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Sarah's Key

About.com Rating 3 Star Rating


Sarah's Key

Kristin Scott Thomas in 'Sarah's Key'

The Weinstein Company
While investigating the roundup and deportation of more than 13,000 Jews in occupied Paris in 1942, American-born journalist Julia Jarmond (Kristin Scott Thomas) uncovers the story of a girl who lived in the apartment in the Marais where Julia's husband grew up. To save her little brother, 10-year-old Sarah (Mélusine Mayance), locked him in a hidden closet in the apartment, but then was unceremoniously shuttled off to the Vélodrome d’Hiver, where in cramped and unsanitary conditions, she and her mother and father were forced to wait for days for transport to a prison camp outside of Paris, where they were then separated, and her mother and father shipped off to Nazi concentration camps outside of France.
In a desperate attempt to free her brother from the closet, Sarah escaped the camp and found refuge with a rural Christian family. However, a risky return to Paris proved Sarah was too late. Although Julia's in-laws played no part in Sarah's family's deportation, Julia becomes obsessed with the story, eventually leaving her own family to make contact with Sarah's adopted family and to track Sarah's life as a young woman.

In Gilles Paquet-Brenner’s Sarah's Key, the historical scenes drive the story forward, propelling it toward a sad and powerful conclusion. Mayance's performance is nuanced. Sarah is wide-eyed and frantic, yet still wise beyond her years. Especially during the scenes of intense horror, Sarah is sympathetic and even charming. As her parents blame her for her brother's separation from them, her face sets in an expression of fear and determination. Sarah's obsession with the girl, then, is understandable. However, the modern-day frame story, burdened with the coincidental connection between Sarah and Julia — whose father-in-law remembers Sarah's return to the apartment's hidden closet — slows the story down and removes Sarah as the focus of the film. In comparison to Sarah's uprooted life, Julia's troubles seem petty and uninteresting. Also, despite Scott Thomas' bright performance, Julia's righteous manner is off-putting. Her lectures on culpability and apathy come straight from the “tell, don't show” side of storytelling used most often for when the subject matter trumps technique.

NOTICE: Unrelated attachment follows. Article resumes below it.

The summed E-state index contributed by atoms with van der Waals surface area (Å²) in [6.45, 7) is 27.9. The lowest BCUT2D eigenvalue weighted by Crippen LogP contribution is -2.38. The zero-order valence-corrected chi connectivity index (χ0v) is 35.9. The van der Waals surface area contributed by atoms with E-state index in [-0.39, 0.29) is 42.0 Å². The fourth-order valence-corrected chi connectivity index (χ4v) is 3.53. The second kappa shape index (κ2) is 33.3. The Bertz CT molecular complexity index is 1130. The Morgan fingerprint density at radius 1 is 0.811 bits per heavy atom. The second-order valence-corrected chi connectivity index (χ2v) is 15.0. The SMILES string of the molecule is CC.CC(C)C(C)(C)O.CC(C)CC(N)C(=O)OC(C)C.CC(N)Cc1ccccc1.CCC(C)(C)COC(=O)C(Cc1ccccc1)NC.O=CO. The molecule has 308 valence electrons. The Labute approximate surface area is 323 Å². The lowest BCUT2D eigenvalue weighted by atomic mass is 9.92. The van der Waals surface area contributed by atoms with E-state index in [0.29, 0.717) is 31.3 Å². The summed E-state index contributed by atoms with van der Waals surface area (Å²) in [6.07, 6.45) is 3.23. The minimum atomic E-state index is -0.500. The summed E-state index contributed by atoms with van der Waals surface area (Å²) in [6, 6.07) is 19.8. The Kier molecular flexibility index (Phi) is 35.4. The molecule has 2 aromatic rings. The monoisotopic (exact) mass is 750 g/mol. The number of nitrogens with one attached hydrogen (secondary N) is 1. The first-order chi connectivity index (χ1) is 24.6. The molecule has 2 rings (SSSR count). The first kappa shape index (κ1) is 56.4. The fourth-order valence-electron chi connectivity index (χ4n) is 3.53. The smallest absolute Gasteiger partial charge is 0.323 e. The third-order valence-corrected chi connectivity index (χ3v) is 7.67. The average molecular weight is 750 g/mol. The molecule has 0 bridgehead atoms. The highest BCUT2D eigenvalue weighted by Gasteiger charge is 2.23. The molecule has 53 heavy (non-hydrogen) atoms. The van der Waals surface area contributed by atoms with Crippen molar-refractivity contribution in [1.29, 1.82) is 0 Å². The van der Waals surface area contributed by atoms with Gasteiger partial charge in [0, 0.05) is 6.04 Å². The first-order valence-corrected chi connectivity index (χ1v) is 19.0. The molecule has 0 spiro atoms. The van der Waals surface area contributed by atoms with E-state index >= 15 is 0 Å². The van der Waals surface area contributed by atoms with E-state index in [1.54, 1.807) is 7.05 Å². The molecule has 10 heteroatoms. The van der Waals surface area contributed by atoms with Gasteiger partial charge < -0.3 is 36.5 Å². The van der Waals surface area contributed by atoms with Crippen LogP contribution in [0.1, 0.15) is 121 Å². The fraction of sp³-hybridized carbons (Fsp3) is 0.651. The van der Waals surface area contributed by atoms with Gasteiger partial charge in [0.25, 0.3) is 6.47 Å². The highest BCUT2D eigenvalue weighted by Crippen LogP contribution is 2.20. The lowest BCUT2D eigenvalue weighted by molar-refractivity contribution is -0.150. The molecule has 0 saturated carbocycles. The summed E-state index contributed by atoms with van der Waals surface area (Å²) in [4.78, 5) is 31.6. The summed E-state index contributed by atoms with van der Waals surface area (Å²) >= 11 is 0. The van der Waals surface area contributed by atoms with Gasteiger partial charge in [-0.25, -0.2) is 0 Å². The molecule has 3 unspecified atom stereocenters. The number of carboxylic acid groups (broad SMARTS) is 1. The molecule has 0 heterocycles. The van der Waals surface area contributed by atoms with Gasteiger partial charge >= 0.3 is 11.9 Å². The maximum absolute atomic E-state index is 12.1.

Director Gilles Paquet-Brenner, who also wrote the screenplay with Serge Joncour, focuses not on Sarah's later life, but on Julia's research of Sarah's later life. To take the most interesting character in the film and make an audience care for her, and then let the rest of her story be told in summary is a cruel mistake. Not even Julia's ultimate tribute to Sarah, naming her daughter after her, can make up for that.
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